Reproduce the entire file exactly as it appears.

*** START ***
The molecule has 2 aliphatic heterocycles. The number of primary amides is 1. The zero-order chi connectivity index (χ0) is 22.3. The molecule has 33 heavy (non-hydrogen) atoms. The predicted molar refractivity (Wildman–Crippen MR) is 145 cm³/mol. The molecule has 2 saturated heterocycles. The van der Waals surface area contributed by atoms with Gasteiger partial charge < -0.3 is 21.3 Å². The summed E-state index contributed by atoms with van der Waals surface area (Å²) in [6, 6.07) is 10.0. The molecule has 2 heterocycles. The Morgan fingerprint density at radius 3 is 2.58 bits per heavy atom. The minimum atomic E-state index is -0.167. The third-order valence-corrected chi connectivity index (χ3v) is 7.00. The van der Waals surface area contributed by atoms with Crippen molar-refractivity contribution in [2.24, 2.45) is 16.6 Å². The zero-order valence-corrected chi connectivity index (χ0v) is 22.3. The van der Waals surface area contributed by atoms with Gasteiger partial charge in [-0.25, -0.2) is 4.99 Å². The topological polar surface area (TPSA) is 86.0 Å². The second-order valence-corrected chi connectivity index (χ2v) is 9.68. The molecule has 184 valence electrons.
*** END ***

The molecule has 2 aliphatic heterocycles. The number of primary amides is 1. The zero-order chi connectivity index (χ0) is 22.3. The molecule has 33 heavy (non-hydrogen) atoms. The predicted molar refractivity (Wildman–Crippen MR) is 145 cm³/mol. The molecule has 2 saturated heterocycles. The van der Waals surface area contributed by atoms with Gasteiger partial charge < -0.3 is 21.3 Å². The summed E-state index contributed by atoms with van der Waals surface area (Å²) in [6, 6.07) is 10.0. The molecule has 2 heterocycles. The Morgan fingerprint density at radius 3 is 2.58 bits per heavy atom. The minimum atomic E-state index is -0.167. The third-order valence-corrected chi connectivity index (χ3v) is 7.00. The van der Waals surface area contributed by atoms with Crippen molar-refractivity contribution in [2.24, 2.45) is 16.6 Å². The zero-order valence-corrected chi connectivity index (χ0v) is 22.3. The van der Waals surface area contributed by atoms with Gasteiger partial charge in [-0.25, -0.2) is 4.99 Å². The topological polar surface area (TPSA) is 86.0 Å². The second-order valence-corrected chi connectivity index (χ2v) is 9.68. The molecule has 184 valence electrons.